Thursday, December 17, 2009

Did the 2004 Athens Olympics Contribute to the Greece Financial Meltdown?

Did the 2004 Athens Olympics contribute to the Greece financial meltdown?

By Evan Weiner

December 17, 2009

Is the International Olympic Committee to blame for the December decline in the Euro? It may not be that much of a stretch to blame the International Olympic Committee demands on Greece to make certain that the 2004 Athens Olympics opened on time with state of the art facilities which in turn cost Greece taxpayers’ billions upon billions of dollars.

Greece is still paying for the Olympics and the Olympics may have partially helped nudged Greece into a financial abyss that is causing trouble for Europe and the euro. Greece may not be able to borrow any more money to pay down the country’s debts, some of which can directly be traced to overspending on the 2004 Athens Olympics.

Greece has not exhibited much discipline in spending over the years. Greece won the 2004 Olympic bid in 1997 and the project was in immediate trouble. Construction of the facilities and infrastructure was slow and costs mounted. Costs soared and Greece was on the hook for the billions of euros or dollars or pounds or whatever other currency you could name.

Greece could be insolvent and join Iceland, Dubai and Ireland as major financial trouble spots which gives the European Union a major problem. The EU wants a concrete plan of action from Greece officials that will reduce government spending and debt. Some of that debt is 2004 Athens Olympics related. Greece is also reeling from decisions by various credit agencies to downgrade the country’s financial ratings.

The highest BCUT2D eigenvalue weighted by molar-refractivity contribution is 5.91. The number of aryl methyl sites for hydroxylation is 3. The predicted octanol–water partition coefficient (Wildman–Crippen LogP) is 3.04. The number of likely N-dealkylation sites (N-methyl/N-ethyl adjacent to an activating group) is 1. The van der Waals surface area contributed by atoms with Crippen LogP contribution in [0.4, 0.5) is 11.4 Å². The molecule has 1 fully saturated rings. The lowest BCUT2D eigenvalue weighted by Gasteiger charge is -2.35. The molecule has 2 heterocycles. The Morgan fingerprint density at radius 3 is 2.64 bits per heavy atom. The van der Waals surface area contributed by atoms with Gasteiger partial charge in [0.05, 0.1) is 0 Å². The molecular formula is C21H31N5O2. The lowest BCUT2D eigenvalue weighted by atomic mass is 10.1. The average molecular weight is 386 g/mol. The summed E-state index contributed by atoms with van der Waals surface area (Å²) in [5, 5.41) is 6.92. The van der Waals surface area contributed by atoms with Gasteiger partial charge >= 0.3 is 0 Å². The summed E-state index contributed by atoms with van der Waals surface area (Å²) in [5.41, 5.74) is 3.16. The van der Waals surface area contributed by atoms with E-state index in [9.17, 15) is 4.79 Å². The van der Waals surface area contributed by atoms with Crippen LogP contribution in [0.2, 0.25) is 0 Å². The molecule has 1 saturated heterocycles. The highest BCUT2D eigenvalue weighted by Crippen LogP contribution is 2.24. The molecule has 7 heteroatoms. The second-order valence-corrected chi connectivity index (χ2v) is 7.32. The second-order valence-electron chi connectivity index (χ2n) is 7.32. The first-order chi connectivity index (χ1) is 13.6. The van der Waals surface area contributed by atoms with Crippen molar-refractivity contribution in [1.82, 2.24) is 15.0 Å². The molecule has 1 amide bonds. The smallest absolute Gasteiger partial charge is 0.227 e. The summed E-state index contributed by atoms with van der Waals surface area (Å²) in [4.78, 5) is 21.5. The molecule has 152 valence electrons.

There seems to be a spillover which is dragging down the Euro to new December lows. The European currency has fallen to about a $1.44 US as of December 17 and is about seven cents down in the month of December.

The 2004 Athens Olympics is not the only financial burden on the Greece’s government but it certainly has not helped the Greece’s bottom line. The International Olympic Committee promises the world to host cities and it usually ends up in a bad financial experience for host cities such as Montreal, Sydney, Athens, Turin and the same thing is happening right now in Vancouver, Canada who host of the 2010 Winter Olympics, and in London, England, the host of the 2012 Summer Olympics.

In the United States, General Electric’s NBCUniversal division could lose as much as $200 million (US) because advertiser revenues are not going into the Vancouver Olympics telecasts.

The Olympics experience has become a money pit. Most people going after the Olympics know that the International Olympic Committee is a scourge but cities still throw themselves at the IOC’s feet hoping to get chosen. The lure seems to be nothing more than let’s feel good about hosting the event and that we will get some positive publicity out of the event that might eventually draw tourists to the city.

Remember how the Republicans and Conservatives in the United States mocked President Barack Obama when Chicago did not receive the nod from the International Olympic Committee to host the 2016 Games after Obama went to Copenhagen, Denmark to speak before the IOC? Remember how American radio talk show hosts were gleeful that Obama failed to get the Games and how America failed.

Needless to say the politicians and the noise crowd were really ignorant of the whole Olympics process and how it really is a drag on countries and local and provincial governments. The noise and ignorance radio carnival barkers crowd, led by Rush Limbaugh, didn’t bother to do any homework and see how tax rates in Montreal and Quebec rose between 1976 and 2006 to pay off the 1976 Montreal summer games.

The Montreal Games ended up costing about one billion dollars US. But that was nothing compared to what happened in Athens. The radio know-it-alls failed to notice just how much money the 2004 Athens games cost. But the Obama is failed carried the day for the know-it-alls on crow on radio daily.